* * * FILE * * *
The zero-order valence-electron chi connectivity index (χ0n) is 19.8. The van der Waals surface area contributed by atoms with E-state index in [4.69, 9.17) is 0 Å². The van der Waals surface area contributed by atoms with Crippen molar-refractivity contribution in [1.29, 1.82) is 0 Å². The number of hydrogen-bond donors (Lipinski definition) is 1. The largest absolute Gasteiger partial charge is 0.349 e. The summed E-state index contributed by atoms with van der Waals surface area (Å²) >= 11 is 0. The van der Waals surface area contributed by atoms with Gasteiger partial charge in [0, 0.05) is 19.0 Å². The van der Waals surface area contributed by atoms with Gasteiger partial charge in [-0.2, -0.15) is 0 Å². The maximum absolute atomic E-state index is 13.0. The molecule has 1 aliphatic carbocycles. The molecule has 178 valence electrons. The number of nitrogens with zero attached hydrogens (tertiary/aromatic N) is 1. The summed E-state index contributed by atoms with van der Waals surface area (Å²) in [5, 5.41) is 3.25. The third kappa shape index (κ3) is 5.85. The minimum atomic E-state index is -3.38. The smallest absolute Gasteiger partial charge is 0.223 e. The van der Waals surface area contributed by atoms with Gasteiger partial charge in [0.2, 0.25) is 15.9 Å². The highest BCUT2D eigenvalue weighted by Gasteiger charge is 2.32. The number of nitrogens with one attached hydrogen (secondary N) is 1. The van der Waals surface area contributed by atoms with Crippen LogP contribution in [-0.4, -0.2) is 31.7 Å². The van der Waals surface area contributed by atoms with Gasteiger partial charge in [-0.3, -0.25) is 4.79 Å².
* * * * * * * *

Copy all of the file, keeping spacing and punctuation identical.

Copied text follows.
The zero-order valence-electron chi connectivity index (χ0n) is 19.8. The van der Waals surface area contributed by atoms with E-state index in [4.69, 9.17) is 0 Å². The van der Waals surface area contributed by atoms with Crippen molar-refractivity contribution in [1.29, 1.82) is 0 Å². The number of hydrogen-bond donors (Lipinski definition) is 1. The largest absolute Gasteiger partial charge is 0.349 e. The summed E-state index contributed by atoms with van der Waals surface area (Å²) >= 11 is 0. The van der Waals surface area contributed by atoms with Gasteiger partial charge in [0, 0.05) is 19.0 Å². The van der Waals surface area contributed by atoms with Gasteiger partial charge in [-0.2, -0.15) is 0 Å². The maximum absolute atomic E-state index is 13.0. The molecule has 1 aliphatic carbocycles. The molecule has 178 valence electrons. The number of nitrogens with zero attached hydrogens (tertiary/aromatic N) is 1. The summed E-state index contributed by atoms with van der Waals surface area (Å²) in [5, 5.41) is 3.25. The third kappa shape index (κ3) is 5.85. The minimum atomic E-state index is -3.38. The smallest absolute Gasteiger partial charge is 0.223 e. The van der Waals surface area contributed by atoms with Gasteiger partial charge in [0.2, 0.25) is 15.9 Å². The highest BCUT2D eigenvalue weighted by Gasteiger charge is 2.32. The number of nitrogens with one attached hydrogen (secondary N) is 1. The van der Waals surface area contributed by atoms with Crippen LogP contribution in [-0.4, -0.2) is 31.7 Å². The van der Waals surface area contributed by atoms with Gasteiger partial charge in [-0.3, -0.25) is 4.79 Å².